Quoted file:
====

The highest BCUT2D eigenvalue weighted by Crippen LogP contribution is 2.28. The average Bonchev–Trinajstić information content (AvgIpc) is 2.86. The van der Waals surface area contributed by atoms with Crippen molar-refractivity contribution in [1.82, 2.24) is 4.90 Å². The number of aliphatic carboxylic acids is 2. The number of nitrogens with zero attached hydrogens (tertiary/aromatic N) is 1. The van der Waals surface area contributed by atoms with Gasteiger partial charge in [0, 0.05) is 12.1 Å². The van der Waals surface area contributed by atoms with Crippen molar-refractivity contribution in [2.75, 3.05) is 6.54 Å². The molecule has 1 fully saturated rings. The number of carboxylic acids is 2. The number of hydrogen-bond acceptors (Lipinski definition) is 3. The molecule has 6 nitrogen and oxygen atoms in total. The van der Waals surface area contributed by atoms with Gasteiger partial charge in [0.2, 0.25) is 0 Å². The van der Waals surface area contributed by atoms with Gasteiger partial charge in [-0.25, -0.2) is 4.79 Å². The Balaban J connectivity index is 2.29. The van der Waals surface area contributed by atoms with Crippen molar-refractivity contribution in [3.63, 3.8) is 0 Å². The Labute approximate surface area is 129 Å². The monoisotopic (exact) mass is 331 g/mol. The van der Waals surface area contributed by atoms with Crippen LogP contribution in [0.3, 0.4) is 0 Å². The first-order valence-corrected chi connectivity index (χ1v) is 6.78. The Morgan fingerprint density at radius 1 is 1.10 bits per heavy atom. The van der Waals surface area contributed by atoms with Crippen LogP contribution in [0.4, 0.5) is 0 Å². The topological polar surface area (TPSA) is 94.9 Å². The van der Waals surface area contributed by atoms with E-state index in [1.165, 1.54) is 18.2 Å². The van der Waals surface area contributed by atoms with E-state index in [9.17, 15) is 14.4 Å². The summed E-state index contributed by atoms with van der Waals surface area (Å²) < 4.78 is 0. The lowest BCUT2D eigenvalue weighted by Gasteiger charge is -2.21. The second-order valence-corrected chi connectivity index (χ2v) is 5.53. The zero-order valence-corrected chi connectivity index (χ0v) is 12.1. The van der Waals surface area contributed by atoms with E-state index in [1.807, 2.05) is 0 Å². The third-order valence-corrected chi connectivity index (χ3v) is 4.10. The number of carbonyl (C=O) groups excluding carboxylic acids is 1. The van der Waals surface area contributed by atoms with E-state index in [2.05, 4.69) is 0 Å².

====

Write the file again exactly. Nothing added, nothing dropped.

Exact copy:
The highest BCUT2D eigenvalue weighted by Crippen LogP contribution is 2.28. The average Bonchev–Trinajstić information content (AvgIpc) is 2.86. The van der Waals surface area contributed by atoms with Crippen molar-refractivity contribution in [1.82, 2.24) is 4.90 Å². The number of aliphatic carboxylic acids is 2. The number of nitrogens with zero attached hydrogens (tertiary/aromatic N) is 1. The van der Waals surface area contributed by atoms with Gasteiger partial charge in [0, 0.05) is 12.1 Å². The van der Waals surface area contributed by atoms with Crippen molar-refractivity contribution in [2.75, 3.05) is 6.54 Å². The molecule has 1 fully saturated rings. The number of carboxylic acids is 2. The number of hydrogen-bond acceptors (Lipinski definition) is 3. The molecule has 6 nitrogen and oxygen atoms in total. The van der Waals surface area contributed by atoms with Gasteiger partial charge in [0.2, 0.25) is 0 Å². The van der Waals surface area contributed by atoms with Gasteiger partial charge in [-0.25, -0.2) is 4.79 Å². The Balaban J connectivity index is 2.29. The van der Waals surface area contributed by atoms with Crippen molar-refractivity contribution in [3.63, 3.8) is 0 Å². The Labute approximate surface area is 129 Å². The monoisotopic (exact) mass is 331 g/mol. The van der Waals surface area contributed by atoms with Crippen LogP contribution in [0.3, 0.4) is 0 Å². The first-order valence-corrected chi connectivity index (χ1v) is 6.78. The Morgan fingerprint density at radius 1 is 1.10 bits per heavy atom. The van der Waals surface area contributed by atoms with Crippen LogP contribution in [0.4, 0.5) is 0 Å². The topological polar surface area (TPSA) is 94.9 Å². The van der Waals surface area contributed by atoms with E-state index in [1.165, 1.54) is 18.2 Å². The van der Waals surface area contributed by atoms with E-state index in [9.17, 15) is 14.4 Å². The summed E-state index contributed by atoms with van der Waals surface area (Å²) < 4.78 is 0. The lowest BCUT2D eigenvalue weighted by Gasteiger charge is -2.21. The second-order valence-corrected chi connectivity index (χ2v) is 5.53. The zero-order valence-corrected chi connectivity index (χ0v) is 12.1. The van der Waals surface area contributed by atoms with E-state index in [1.807, 2.05) is 0 Å². The third-order valence-corrected chi connectivity index (χ3v) is 4.10. The number of carbonyl (C=O) groups excluding carboxylic acids is 1. The van der Waals surface area contributed by atoms with E-state index in [2.05, 4.69) is 0 Å².